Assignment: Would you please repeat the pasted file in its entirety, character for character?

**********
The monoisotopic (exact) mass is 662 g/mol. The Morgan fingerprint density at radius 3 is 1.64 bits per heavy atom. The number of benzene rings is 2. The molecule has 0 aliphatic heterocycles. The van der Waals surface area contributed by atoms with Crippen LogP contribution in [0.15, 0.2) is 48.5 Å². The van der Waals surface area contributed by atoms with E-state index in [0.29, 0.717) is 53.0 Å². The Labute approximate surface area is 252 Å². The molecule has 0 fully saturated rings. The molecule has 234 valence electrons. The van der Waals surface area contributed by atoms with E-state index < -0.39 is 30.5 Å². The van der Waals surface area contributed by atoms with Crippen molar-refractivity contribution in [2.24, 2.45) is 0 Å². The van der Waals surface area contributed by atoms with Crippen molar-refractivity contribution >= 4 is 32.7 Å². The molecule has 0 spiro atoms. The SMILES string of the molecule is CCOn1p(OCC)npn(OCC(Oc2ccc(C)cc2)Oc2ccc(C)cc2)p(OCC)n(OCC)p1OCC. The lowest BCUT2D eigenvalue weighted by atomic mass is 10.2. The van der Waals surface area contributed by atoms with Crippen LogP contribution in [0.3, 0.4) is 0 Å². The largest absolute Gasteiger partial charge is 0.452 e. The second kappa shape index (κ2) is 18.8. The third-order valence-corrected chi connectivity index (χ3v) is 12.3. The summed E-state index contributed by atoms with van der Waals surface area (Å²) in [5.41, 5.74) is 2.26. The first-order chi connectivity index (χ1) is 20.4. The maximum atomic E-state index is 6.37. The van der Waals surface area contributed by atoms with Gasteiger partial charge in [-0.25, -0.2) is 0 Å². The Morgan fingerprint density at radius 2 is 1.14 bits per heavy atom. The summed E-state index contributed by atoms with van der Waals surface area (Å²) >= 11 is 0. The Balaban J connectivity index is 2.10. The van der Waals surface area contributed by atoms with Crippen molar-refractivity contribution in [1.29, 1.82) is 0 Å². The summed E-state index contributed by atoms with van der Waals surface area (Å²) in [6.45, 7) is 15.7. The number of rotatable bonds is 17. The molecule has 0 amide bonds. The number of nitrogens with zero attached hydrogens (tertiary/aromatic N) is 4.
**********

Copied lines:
The monoisotopic (exact) mass is 662 g/mol. The Morgan fingerprint density at radius 3 is 1.64 bits per heavy atom. The number of benzene rings is 2. The molecule has 0 aliphatic heterocycles. The van der Waals surface area contributed by atoms with Crippen LogP contribution in [0.15, 0.2) is 48.5 Å². The van der Waals surface area contributed by atoms with E-state index in [0.29, 0.717) is 53.0 Å². The Labute approximate surface area is 252 Å². The molecule has 0 fully saturated rings. The molecule has 234 valence electrons. The van der Waals surface area contributed by atoms with E-state index < -0.39 is 30.5 Å². The van der Waals surface area contributed by atoms with Crippen molar-refractivity contribution in [2.24, 2.45) is 0 Å². The van der Waals surface area contributed by atoms with Crippen molar-refractivity contribution >= 4 is 32.7 Å². The molecule has 0 spiro atoms. The SMILES string of the molecule is CCOn1p(OCC)npn(OCC(Oc2ccc(C)cc2)Oc2ccc(C)cc2)p(OCC)n(OCC)p1OCC. The lowest BCUT2D eigenvalue weighted by atomic mass is 10.2. The van der Waals surface area contributed by atoms with Crippen LogP contribution in [0.3, 0.4) is 0 Å². The largest absolute Gasteiger partial charge is 0.452 e. The second kappa shape index (κ2) is 18.8. The third-order valence-corrected chi connectivity index (χ3v) is 12.3. The summed E-state index contributed by atoms with van der Waals surface area (Å²) in [5.41, 5.74) is 2.26. The first-order chi connectivity index (χ1) is 20.4. The maximum atomic E-state index is 6.37. The van der Waals surface area contributed by atoms with Gasteiger partial charge in [-0.25, -0.2) is 0 Å². The Morgan fingerprint density at radius 2 is 1.14 bits per heavy atom. The summed E-state index contributed by atoms with van der Waals surface area (Å²) >= 11 is 0. The Balaban J connectivity index is 2.10. The van der Waals surface area contributed by atoms with Crippen molar-refractivity contribution in [1.29, 1.82) is 0 Å². The summed E-state index contributed by atoms with van der Waals surface area (Å²) in [6.45, 7) is 15.7. The number of rotatable bonds is 17. The molecule has 0 amide bonds. The number of nitrogens with zero attached hydrogens (tertiary/aromatic N) is 4.